Hong Kong police fired tear gas and pepper spray at bottle-throwing demonstrators who charged officers with umbrellas outside the city’s legislature, angry at an extradition bill that would allow people
Thousands of people dressed in black rallied in Hong Kong on Friday after the expiry of a deadline protesters set for the government to scrap a controversial extradition bill — the latest wave of protests to rock the Chinese-ruled city.
Hong Kong pro-democracy lawmakers and activists rejected a new apology on Tuesday by the city’s leader over a highly unpopular extradition bill, demanding that she quit and that the legislation be scrapped completely.
The former British colony of Hong Kong, which returned to China in 1997, is embroiled in its worst political crisis for decades after two months of increasingly violent protests
Dozens of Hong Kong pro-democracy protesters appeared in court on Wednesday after being charged with rioting, setting the stage for further unrest in a weeks-long crisis that has rocked the global financial hub.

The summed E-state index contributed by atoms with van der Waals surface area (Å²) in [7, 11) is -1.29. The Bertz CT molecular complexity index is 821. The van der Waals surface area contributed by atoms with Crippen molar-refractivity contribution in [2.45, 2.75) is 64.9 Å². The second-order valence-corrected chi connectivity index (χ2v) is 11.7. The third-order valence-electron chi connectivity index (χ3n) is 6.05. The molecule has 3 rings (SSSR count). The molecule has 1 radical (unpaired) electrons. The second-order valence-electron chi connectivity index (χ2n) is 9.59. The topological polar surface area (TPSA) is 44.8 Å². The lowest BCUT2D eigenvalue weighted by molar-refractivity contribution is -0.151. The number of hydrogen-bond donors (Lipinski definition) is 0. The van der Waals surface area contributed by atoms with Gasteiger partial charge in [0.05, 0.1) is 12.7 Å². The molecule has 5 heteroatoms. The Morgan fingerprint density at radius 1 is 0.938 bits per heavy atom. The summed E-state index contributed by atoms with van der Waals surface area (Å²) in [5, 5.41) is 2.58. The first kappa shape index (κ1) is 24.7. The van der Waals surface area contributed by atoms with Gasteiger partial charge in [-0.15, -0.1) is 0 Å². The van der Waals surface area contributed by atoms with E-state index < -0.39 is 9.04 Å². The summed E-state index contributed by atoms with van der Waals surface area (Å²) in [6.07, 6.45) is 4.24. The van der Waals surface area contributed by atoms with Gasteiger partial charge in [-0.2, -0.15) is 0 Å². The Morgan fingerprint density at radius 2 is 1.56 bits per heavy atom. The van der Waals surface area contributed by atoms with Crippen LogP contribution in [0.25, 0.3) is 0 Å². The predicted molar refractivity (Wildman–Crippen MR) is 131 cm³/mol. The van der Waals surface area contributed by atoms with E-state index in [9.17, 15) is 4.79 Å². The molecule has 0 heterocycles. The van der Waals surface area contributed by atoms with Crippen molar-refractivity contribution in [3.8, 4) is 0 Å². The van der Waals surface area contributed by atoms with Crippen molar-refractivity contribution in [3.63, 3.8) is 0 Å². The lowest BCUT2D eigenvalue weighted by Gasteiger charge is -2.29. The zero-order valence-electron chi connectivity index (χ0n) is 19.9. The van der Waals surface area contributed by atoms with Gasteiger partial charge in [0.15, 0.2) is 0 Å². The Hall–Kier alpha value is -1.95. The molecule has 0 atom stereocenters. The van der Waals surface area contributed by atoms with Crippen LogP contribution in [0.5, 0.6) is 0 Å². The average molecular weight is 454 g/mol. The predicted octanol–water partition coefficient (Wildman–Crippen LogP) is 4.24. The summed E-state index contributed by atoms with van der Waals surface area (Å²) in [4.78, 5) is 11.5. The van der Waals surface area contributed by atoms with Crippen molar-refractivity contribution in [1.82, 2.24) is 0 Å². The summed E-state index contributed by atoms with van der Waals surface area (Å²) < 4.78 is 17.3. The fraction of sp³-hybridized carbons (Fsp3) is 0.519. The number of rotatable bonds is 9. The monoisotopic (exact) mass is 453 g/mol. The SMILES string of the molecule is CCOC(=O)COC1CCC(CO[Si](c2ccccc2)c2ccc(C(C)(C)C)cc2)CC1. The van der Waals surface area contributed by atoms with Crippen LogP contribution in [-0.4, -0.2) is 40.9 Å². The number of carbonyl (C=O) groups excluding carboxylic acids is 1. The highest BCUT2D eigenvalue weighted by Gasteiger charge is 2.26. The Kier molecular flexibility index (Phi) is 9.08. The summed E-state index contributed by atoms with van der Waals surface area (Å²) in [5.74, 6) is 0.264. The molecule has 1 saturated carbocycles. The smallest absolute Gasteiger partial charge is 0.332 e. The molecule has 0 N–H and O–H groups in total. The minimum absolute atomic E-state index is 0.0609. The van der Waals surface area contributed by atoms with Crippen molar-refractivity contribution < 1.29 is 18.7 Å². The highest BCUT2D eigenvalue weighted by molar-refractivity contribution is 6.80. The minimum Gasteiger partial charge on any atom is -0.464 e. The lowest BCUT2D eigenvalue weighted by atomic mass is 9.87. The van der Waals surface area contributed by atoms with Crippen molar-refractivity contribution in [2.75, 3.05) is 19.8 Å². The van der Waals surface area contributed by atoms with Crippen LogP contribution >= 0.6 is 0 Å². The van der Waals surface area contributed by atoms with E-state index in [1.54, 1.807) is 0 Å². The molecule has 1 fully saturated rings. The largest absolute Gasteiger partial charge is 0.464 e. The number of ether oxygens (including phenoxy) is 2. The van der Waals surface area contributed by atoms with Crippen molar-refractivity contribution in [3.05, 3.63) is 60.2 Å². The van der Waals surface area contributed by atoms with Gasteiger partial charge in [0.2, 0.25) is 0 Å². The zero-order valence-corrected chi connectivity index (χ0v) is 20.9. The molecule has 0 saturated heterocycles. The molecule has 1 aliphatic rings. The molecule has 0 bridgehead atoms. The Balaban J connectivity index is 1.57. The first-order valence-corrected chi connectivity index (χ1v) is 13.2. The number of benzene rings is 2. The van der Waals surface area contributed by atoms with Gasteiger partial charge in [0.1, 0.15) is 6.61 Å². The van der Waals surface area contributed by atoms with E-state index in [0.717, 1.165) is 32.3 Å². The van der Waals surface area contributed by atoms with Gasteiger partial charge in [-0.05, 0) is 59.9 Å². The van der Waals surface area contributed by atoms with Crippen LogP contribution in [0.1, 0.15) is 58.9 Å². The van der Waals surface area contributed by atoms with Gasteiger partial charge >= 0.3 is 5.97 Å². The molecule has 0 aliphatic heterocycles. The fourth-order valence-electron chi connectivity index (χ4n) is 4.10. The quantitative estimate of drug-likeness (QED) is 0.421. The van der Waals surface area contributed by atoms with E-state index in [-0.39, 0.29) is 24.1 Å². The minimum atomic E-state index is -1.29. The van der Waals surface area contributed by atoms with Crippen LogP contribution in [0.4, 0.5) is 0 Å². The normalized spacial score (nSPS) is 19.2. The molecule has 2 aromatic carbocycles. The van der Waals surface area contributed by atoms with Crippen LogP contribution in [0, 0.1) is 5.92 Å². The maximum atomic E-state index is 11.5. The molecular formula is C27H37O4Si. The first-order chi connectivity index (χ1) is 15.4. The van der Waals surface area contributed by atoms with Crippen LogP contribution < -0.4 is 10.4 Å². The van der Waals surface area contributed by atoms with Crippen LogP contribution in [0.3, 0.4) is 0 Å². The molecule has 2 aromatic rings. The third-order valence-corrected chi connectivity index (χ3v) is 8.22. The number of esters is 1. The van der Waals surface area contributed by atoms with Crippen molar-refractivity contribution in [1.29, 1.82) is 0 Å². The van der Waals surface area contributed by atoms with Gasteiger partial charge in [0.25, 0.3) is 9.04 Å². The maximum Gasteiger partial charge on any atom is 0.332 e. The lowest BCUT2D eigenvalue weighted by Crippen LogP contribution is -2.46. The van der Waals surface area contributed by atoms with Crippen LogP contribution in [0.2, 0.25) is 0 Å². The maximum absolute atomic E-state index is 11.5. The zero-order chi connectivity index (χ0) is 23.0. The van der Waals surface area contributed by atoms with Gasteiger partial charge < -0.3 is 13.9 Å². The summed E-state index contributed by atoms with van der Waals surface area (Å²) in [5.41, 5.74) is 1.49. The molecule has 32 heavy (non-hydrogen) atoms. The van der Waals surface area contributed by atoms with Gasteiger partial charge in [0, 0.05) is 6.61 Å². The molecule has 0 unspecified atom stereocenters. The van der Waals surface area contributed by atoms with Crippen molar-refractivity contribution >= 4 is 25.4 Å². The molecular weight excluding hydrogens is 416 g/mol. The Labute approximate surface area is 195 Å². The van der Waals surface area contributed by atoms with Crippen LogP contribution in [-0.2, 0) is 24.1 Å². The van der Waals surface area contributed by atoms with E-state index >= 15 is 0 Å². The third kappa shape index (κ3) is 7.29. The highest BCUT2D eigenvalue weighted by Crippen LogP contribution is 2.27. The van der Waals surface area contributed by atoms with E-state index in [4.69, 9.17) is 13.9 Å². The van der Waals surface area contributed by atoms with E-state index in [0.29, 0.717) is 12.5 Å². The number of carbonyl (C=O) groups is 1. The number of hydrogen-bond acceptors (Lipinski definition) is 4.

The city’s roiling unrest took a dark turn late on Sunday when gangs of men — most wearing white t-shirts and carrying bats, sticks and metal poles — set upon anti-government demonstrators
Sudanese protest leaders said that talks scheduled for Friday with the country’s military rulers were postponed after rebel members of their movement expressed reservations over a power-sharing deal inked with the generals this week.
A tense calm descended on Hong Kong early on Tuesday, hours after police fired tear gas to disperse hundreds of protesters who had stormed the legislature in chaotic scenes to protest against an extradition bill
Sudan’s ruling military council and a coalition of opposition and protest groups reached an agreement to share power during a transition period leading to elections, setting off street celebrations by thousands of people.